The Wolf in the Parlor

The Wolf in the Parlor

The Eternal Connection Between Humans and Dogs

Book - 2009
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A man and puppy exhumed from a 12,000-year-old grave sends a two-time Pulitzer Prize-winning science writer on a journey to the dogs

Of all the things hidden in plain sight, dogs are one of the most enigmatic. They are everywhere but how much do we really know about where they came from and what the implications are of their place in our world? Jon Franklin set out to find out and ended up spending a decade studying the origins and significance of the dog and its peculiar attachment to humans. As the intellectual pursuit of his subject began to take over Franklin's life, he married a dog lover and was quickly introduced to the ancient and powerful law of nature, to wit: Love me, love my dog. Soon Franklin was sharing hearth and home with a soulful and clever poodle named Charlie.

And so began one man's journey to the dogs, an odyssey that would take him from a 12,000-year-old grave to a conclusion so remarkable as to change our perception of ourselves. Building on evolutionary science, archaeology, behavioral science, and the firsthand experience of watching his own dog evolve from puppy to family member, Franklin posits that man and dog are more than just inseparable; they are part and parcel of the same creature. Along the way, The Wolf in the Parlor imparts a substantial yet painless education on subjects as far ranging as psychological evolution and neurochemistry. In this groundbreaking book, master storyteller Franklin shatters the lens through which we see the world and shows us an unexpected, enthralling picture of the human/canine relationship.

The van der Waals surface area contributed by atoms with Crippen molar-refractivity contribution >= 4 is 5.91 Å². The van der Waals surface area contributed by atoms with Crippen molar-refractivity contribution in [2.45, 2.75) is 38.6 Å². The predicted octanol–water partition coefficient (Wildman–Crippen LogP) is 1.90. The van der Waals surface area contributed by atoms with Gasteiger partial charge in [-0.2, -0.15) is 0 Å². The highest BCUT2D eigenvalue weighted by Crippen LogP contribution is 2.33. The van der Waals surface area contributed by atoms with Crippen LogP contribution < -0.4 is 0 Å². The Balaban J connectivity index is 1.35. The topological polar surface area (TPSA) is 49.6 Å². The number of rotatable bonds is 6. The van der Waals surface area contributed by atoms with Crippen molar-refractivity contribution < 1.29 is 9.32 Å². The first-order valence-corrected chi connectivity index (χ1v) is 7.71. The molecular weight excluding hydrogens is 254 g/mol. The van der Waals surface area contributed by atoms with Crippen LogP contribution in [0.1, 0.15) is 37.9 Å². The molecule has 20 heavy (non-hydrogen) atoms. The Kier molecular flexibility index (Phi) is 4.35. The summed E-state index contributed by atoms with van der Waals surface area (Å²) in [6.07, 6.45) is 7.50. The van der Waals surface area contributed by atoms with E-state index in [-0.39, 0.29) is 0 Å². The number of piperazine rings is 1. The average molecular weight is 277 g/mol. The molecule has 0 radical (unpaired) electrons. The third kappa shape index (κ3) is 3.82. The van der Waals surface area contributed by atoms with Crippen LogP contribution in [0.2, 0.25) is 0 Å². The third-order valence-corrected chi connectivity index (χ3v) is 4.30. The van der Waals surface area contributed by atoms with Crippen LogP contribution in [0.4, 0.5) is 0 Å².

Publisher: New York : Henry Holt, c2009
Edition: 1st ed
ISBN: 9780805090772
Branch Call Number: 636.7 FRA
Characteristics: xiv, 283 p. ; 24 cm

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ReidCooper
Nov 09, 2014

There are some good passages in this book, but the many personal asides feel like a lot of padding. Maybe that works well in the newspaper articles Jon Franklin once wrote, but it didn't work for me. Tellingly, the endorsements on the back of this book include no biologists or anthropologists. Far better to track down a copy of James Serpell's "The Domestic Dog: Its Evolution, Behaviour and Interactions with People" - which Franklin read in manuscript form while writing this book.

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